New Government Report Sees Baby Boomers and Economy Spelling Trouble for Social Security and Medicare


April 24, 2012 Facebook Twitter LinkedIn Google+ Senior Medicare Issues


Baby boomers and economy Social Security and Medicare

The Baby Boomer generation has fueled unprecedented growth and prosperity over the last several decades, but with an aging Boomer population and economic troubles, the tide is without a doubt changing.  The funds for Medicare and Social Security are growing closer to insolvency and at a quicker pace over the last few years than previously anticipated.  A U.S. Government report issued Monday, April 23rd, 2012 detailed the urgency and need for action for these long-standing social entitlement programs.

Much of the troubles with Medicare and Social Security are due to a troubled economy over the last 5 years reducing the amount of fund influx due to fewer payroll tax collections.  Also, the fact that more and more individuals are reaching retirement age as a result of the large numbers of individuals encompassed by the Baby Boomer generation.

The Social Security fund for the year 2012 will provide some level of subsistence to over 45 million individuals—these are record numbers.  Inasmuch, the government report estimates that as near as the year 2033 the fund will not be able to meet its current projected obligations.  Unfortunately, with each report, the year of fund insolvency appears to be dropping.

The Medicare program is expected to provide health coverage for disabled and senior individuals to the tune of 50 million in 2012.  The latest estimates from the government report have Medicare largest fund operating without adequate reserves by the year 2024.  Even more threatening, the Medicare fund that pays for disability benefits for millions of beneficiaries is projected to run out of adequate funding to meet its obligations as soon as the year 2016.

Back in the 1990s the handwriting was on the wall with projections that the Medicare Hospital Trust Fund would run out of money in as little as four years.  Those incidents put a big scare into Washington’s politicians causing them to actually compromise and figure-out a budget deal to get the program on the right track again.  Fortunately, the economy also improved at the time, helping provide additional payroll revenue thereby alleviating the need for drastic cutbacks then.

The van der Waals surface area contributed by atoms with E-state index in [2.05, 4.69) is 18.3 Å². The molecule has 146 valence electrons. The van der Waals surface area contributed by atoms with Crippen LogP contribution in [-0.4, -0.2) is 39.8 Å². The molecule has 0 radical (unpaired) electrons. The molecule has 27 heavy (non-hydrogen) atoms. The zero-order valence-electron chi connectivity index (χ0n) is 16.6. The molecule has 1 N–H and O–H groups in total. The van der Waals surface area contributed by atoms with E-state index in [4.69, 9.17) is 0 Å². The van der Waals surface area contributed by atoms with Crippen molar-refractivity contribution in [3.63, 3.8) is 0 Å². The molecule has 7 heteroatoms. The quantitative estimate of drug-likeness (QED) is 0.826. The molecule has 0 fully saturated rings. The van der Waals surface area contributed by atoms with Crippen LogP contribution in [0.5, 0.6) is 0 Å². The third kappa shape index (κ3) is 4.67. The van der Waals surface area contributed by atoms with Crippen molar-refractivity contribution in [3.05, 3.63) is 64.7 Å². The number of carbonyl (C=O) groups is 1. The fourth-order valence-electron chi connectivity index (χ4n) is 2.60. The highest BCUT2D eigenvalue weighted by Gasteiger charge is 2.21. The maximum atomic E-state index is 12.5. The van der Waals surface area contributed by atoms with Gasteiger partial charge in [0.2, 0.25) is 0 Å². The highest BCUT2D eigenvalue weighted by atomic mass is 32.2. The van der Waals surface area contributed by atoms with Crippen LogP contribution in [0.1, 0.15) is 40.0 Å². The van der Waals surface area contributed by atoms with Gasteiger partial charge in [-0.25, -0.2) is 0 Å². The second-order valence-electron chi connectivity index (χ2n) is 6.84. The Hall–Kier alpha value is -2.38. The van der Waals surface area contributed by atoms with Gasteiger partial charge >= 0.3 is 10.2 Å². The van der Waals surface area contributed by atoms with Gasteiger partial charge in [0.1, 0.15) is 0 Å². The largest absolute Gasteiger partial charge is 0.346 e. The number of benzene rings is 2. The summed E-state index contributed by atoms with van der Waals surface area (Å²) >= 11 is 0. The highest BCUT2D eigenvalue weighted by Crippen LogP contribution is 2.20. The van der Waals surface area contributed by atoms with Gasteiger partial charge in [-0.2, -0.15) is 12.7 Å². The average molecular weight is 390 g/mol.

While the funds will still be paying benefits from the collection of tax revenue even when the future dates occur, that revenue will not be adequate to meet their total projected obligations.  Both of these funds must be somehow adjusted if they will be able to meet their payout demands—if not, there will need to be cutbacks to the beneficiaries.

Throughout the decades of the previous century, politicians have figured-out compromise plans to prolong the programs of both Medicare and Social Security.  With today’s extreme bipartisanship dominated Washington, we can only hope and pray some smart, farsighted and compromising negotiations will take place soon in order to save the entirety of these critical entitlement systems.

The two parties are currently at odds with each other, in particular, with regards to the Medicare system.  Each political party has its own ideas and methods for intervening in saving the medical insurance program.  Unfortunately, they both appear to be bound-up in each party’s respective ideological beliefs.

The Republicans and Mitt Romney believe privatization is the means to saving Medicare issuing a system of vouchers to allow beneficiaries to find and pay for their own insurance.  This method is also referred to as “premium support.”  Unfortunately, this means of saving the Medicare program money is projected to leave seniors with potentially thousands of dollars in unpaid medical expenses laid at their feet each year.   Republicans also want to increase the age of eligibility for Medicare enrollment from the current age of 65 to 67 years old, delaying participation in order to boost the overall insurance program funds.

The Democrats and President Barack Obama are not in favor correcting for the Medicare system anomalies by placing the burden on the backs of senior and disabled beneficiaries.  They are looking at ways to get the clinics, doctor offices and hospitals to become more streamlined and efficient at what they due, thereby helping cut the overall cost of healthcare. They are looking towards the new Affordable Care Act as a means toward driving costs lower in both the standard healthcare system and Medicare.

With time running-out and the Baby Boomers getting older each day, the number of beneficiaries that are going to be taking advantage of these entitlement programs is actually rather staggering. Projections are that by the year 2030, eighty million Americans will be participants of these programs.  Let’s hope our politicians are able to find the best solution—or combination of solutions—that are able to rescue an ailing entitlement system.